But the modern tendency to limit prophecy to the more spectacular ‘looming earthquake’ or ‘imminent revival’ manifestations is clearly erroneous, and so also is the inclination toward the opposite extreme of denying the spectacular and focusing on private ‘God told me’ words of knowledge. The entire functioning of the Christian could legitimately be perceived as charismatic. As Hans Küng observes:

Charisma and diakonia are correlative concepts. Diakonia is rooted in charisma, since every diakonai in the Church presupposes the call of God. Charisma leads to diakonia, since every charisma in the Church only finds fulfilment in service. Where there is real charisma, there will be responsible service for the edification and benefit of the community (The Church [New York: ET, 1967, p394])

If, therefore, the charismata have their origin in God through Christ in the Spirit; are subject to the law of love, and share the same goal of edification of the community, then they are the means of ministry. The diversity of charismata permits all to take part in that ministry, as a single, organic body. This special ministry is as Spirit-endowed as common service.

The Apostle Paul challenged quite forcefully those who wished to ‘quench the Spirit’, admonishing believers not to repress or prohibit the operation of the charismata in the Church (1Thess 5:19-22). But the Church must have a mechanism by which Scripture may be distinguished from the prophetic words of man – no matter how lofty, trusted and exalted the leader may be. If a prophecy is given as a direct quotation from the Lord, with little room to apply Paul’s injunction to test the spirits, to weigh what is said, it becomes manipulative, if not arrogant and dishonest. Such words from professing prophets have served to malign the Pentecostal/Evangelical ‘Charismatic’ movement generally, especially when accompanied by divine claims of miraculous but medically-uncorroborated healing.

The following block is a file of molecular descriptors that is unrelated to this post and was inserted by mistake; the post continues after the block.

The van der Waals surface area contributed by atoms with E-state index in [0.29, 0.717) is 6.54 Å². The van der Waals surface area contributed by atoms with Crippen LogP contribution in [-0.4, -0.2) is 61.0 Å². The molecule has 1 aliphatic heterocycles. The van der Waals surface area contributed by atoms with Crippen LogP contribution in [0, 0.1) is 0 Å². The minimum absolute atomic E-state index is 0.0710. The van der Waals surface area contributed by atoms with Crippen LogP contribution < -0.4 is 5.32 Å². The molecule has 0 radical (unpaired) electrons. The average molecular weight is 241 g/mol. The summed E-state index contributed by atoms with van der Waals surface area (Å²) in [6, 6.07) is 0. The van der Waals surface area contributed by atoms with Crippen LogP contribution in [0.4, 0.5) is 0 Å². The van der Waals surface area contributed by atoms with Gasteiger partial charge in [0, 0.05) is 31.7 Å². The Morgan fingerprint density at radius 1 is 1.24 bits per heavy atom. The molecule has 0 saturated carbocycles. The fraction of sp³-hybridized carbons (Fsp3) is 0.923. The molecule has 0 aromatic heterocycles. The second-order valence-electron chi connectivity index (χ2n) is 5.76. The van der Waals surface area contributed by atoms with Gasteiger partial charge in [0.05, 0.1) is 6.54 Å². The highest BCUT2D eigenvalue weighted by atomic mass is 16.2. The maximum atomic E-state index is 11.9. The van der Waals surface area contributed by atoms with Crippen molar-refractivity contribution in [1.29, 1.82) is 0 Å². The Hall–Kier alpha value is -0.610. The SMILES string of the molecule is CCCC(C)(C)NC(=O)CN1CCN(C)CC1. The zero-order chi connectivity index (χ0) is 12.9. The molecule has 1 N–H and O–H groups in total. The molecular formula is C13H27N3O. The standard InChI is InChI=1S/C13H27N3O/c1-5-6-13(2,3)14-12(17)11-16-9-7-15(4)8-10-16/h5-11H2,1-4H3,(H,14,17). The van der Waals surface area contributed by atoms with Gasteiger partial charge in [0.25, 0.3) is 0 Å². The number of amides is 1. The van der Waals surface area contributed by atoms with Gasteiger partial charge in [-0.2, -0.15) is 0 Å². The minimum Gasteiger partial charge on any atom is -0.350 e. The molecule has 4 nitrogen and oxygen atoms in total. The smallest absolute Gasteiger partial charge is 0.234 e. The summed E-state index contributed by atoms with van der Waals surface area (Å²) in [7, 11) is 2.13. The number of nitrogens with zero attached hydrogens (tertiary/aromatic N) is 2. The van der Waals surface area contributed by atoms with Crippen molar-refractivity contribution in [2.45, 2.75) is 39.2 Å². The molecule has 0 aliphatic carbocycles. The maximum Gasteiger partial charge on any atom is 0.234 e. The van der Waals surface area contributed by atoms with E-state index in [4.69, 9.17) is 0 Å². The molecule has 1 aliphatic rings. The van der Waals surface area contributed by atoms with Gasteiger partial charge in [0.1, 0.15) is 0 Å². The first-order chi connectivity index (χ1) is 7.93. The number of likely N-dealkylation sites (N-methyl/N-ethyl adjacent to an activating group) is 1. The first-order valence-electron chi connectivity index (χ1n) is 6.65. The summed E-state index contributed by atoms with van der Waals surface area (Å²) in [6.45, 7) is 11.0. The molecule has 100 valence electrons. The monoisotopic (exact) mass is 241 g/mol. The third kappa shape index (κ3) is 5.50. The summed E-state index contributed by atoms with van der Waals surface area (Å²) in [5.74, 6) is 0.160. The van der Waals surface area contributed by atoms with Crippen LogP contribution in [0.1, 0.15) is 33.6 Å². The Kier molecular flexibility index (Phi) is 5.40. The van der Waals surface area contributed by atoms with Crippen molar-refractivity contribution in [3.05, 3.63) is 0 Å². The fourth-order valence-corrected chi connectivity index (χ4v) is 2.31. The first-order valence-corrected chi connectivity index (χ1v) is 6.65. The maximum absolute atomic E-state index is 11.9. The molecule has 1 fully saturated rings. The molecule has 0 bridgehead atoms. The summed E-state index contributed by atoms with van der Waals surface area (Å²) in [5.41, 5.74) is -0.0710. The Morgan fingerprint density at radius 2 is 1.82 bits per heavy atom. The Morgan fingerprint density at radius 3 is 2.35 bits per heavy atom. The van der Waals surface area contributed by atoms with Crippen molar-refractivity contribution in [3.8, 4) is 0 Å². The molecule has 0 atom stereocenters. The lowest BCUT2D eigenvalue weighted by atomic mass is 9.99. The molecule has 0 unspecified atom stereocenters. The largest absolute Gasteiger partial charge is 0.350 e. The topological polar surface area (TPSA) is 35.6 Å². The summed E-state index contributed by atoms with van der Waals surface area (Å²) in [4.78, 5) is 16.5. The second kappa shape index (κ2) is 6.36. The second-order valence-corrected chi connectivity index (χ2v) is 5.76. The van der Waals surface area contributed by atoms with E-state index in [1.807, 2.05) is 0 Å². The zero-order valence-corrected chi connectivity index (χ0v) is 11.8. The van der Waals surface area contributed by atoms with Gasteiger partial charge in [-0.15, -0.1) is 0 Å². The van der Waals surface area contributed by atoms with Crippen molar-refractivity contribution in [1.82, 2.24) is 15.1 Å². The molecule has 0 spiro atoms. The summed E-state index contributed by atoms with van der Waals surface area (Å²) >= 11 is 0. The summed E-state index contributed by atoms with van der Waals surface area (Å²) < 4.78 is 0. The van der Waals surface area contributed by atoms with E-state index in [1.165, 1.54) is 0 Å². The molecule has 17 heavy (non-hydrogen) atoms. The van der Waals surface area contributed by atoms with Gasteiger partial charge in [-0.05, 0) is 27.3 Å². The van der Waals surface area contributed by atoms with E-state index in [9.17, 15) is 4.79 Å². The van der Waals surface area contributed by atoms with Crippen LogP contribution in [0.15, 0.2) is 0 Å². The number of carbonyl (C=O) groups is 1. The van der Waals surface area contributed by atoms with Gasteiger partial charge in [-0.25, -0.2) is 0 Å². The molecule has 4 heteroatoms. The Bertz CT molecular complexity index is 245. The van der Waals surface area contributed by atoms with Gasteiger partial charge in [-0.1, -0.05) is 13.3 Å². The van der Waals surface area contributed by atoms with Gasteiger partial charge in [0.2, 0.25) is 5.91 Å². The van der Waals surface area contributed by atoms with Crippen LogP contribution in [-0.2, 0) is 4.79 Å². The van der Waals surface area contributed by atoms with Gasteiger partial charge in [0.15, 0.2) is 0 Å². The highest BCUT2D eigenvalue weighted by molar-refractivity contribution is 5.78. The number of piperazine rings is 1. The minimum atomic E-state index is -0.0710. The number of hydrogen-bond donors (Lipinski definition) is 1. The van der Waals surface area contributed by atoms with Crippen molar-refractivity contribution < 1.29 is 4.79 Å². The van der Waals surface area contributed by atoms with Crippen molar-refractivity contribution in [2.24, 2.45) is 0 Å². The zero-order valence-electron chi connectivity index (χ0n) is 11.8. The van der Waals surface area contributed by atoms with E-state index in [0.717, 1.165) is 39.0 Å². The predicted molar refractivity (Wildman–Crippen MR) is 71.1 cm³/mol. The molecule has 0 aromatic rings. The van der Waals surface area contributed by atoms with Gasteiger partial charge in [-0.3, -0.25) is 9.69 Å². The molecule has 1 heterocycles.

The Holy Spirit works sovereignly, and the lesson of the New Testament is that He also gives discernible direction and guidance. It follows that the Church pastors, leaders and teachers of today are as much in need of the immediate charismata of wisdom, direction and heavenly knowledge as ever they were. Since there is no academic doctrinal or epistemological agreement on when or whether prophecy, tongues or healing ceased, the only claim that can be made with confidence is that our prototypical gifts gradually became marginalised. Perhaps the insights of both the Charismatic and cessationist viewpoints may be combined in the recognition that the gift allowing some of God’s people to do extraordinary works for God at their will has disappeared, but that God may still use human agents to do wondrous works in extraordinary circumstances, and this includes proclamations which might just be prophetic.